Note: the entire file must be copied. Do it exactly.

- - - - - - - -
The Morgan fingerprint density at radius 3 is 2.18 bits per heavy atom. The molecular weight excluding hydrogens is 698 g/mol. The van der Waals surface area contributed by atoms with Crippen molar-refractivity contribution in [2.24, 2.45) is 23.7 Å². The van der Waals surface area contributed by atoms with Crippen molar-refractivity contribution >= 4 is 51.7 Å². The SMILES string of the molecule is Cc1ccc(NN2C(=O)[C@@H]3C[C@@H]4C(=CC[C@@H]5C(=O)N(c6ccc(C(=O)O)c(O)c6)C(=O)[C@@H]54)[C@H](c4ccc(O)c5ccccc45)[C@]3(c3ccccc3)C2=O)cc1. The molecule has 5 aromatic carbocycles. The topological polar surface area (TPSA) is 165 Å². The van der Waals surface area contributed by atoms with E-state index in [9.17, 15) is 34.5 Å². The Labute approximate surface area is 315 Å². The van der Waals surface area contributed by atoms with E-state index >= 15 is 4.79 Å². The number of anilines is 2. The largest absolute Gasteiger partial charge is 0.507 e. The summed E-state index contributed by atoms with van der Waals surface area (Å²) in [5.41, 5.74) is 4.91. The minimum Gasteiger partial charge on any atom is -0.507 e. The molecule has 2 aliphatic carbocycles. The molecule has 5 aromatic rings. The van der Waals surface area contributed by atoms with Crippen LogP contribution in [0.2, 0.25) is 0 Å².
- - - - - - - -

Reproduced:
The Morgan fingerprint density at radius 3 is 2.18 bits per heavy atom. The molecular weight excluding hydrogens is 698 g/mol. The van der Waals surface area contributed by atoms with Crippen molar-refractivity contribution in [2.24, 2.45) is 23.7 Å². The van der Waals surface area contributed by atoms with Crippen molar-refractivity contribution >= 4 is 51.7 Å². The SMILES string of the molecule is Cc1ccc(NN2C(=O)[C@@H]3C[C@@H]4C(=CC[C@@H]5C(=O)N(c6ccc(C(=O)O)c(O)c6)C(=O)[C@@H]54)[C@H](c4ccc(O)c5ccccc45)[C@]3(c3ccccc3)C2=O)cc1. The molecule has 5 aromatic carbocycles. The topological polar surface area (TPSA) is 165 Å². The van der Waals surface area contributed by atoms with E-state index in [9.17, 15) is 34.5 Å². The Labute approximate surface area is 315 Å². The van der Waals surface area contributed by atoms with E-state index >= 15 is 4.79 Å². The number of anilines is 2. The largest absolute Gasteiger partial charge is 0.507 e. The summed E-state index contributed by atoms with van der Waals surface area (Å²) in [5.41, 5.74) is 4.91. The minimum Gasteiger partial charge on any atom is -0.507 e. The molecule has 2 aliphatic carbocycles. The molecule has 5 aromatic rings. The van der Waals surface area contributed by atoms with Crippen LogP contribution in [0.2, 0.25) is 0 Å².